John McNeece and his London-based team of designers were engaged by P&O to bring the British look to the high-revenue generating interiors of the ship, such as Anderson's, Lord's Tavern, the Knightsbridge Shops, the Emporium, Harlequins, the Casino, the Photo Gallery, the Pacific Lounge, and related public spaces, as well as on-board information graphics.
When she entered service Oriana was one of the largest cruise ships in the world, and the largest ship built in Germany since 1914. Since then tonnages have increased as economies of scale make larger ships more profitable to operate. Nowadays most new cruise ships have a tonnage of around 100,000 GT. Annually undertaking world cruises with fleetmate Aurora, she normally operates cruises within the Mediterranean, the Canaries, Madeira and the Baltic seas.
In December 2006 the Oriana underwent a £12 million refit in Bremerhaven, Germany. Coinciding with the refit she was re-registered from Britain to Bermuda so that weddings could be held at sea. Oriana was also home to 'Oriana Rhodes', a restaurant designed by the celebrity chef Gary Rhodes in the former Curzon Room. This was later replaced by 'Sindhu' by chef Atul Kochhar, which remained in place until Oriana's departure from the P&O fleet. Other modifications during the 2006 refit included the extension of the cricket themed 'Lord's Tavern', and refurbishment of the children's play areas. All her cabins were restyled to include one of four new colour schemes, new curtains, carpets, beds, linen and duvets. During a 2011 refit at Blohm and Voss shipyard, Oriana's stern was remodelled and she was also converted to serve an adults only market, with the children's play areas removed and replaced with additional passenger cabins.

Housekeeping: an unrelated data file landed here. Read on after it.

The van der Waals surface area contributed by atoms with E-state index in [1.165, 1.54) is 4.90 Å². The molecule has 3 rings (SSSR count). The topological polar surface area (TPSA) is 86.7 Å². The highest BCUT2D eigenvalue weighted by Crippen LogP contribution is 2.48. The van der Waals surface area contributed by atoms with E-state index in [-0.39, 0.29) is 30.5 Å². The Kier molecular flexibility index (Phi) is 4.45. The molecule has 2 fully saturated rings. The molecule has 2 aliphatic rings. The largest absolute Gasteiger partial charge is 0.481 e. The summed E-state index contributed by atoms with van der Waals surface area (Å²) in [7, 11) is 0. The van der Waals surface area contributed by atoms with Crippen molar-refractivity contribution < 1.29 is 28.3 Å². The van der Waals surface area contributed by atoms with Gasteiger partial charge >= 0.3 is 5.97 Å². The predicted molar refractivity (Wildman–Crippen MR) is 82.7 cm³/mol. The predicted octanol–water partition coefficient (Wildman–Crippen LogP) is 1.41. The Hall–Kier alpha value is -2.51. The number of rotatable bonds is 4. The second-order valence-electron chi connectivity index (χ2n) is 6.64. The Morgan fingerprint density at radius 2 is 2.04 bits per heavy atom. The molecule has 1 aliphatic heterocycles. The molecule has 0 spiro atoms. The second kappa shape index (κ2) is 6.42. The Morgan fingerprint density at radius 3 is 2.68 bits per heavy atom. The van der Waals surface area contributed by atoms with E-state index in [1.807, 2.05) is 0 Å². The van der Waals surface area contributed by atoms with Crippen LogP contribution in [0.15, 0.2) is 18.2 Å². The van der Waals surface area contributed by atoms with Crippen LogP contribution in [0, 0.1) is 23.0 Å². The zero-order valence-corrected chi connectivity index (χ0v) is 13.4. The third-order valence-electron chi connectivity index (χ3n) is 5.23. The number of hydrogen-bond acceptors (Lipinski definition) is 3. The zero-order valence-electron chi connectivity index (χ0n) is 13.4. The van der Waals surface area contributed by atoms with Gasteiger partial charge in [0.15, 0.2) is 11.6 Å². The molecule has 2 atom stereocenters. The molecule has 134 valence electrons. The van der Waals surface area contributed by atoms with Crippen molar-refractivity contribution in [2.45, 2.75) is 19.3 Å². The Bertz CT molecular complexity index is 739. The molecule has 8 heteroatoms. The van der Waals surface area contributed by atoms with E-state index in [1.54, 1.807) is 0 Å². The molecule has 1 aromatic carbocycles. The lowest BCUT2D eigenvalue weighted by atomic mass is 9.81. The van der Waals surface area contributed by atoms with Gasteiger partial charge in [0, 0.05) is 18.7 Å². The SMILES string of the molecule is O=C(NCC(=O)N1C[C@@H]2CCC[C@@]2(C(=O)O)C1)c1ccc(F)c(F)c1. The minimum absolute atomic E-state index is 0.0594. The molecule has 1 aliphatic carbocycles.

During cruises in four consecutive years to 2014 the ship suffered outbreaks of norovirus; about 400 passengers were affected in 2012, earning the vessel the nickname of "the plague ship". In 2014 passengers, angry at not being told of the earlier outbreaks, took legal action against P&O Cruises.
In June 2018, P&O Cruises announced that Oriana would be leaving the fleet in August 2019. Oriana departed on her final cruise, to Norway, the North Cape and Northern Ireland, on 23 July 2019 and returned on 9 August.
2019–present: Piano Land
In August 2019, Oriana joined the newly-formed Chinese cruise line Astro Ocean, and was renamed Piano Land. The name was chosen in reference to the Chinese island of Gulangyu, which is associated with music and known as the 'Island of Music'. Piano Land departed Southampton on 16 August 2019 and arrived in Xiamen, China on 20 September. She was christened by Ni Chao, the Director of the Xiamen Municipal Committee and the Director of the Free Trade Commission, on 26 September. Astro Ocean Cruises and the Piano Land made their debut in Shanghai on 8 November 2019 as the ship marked her maiden call in China’s leading cruise port.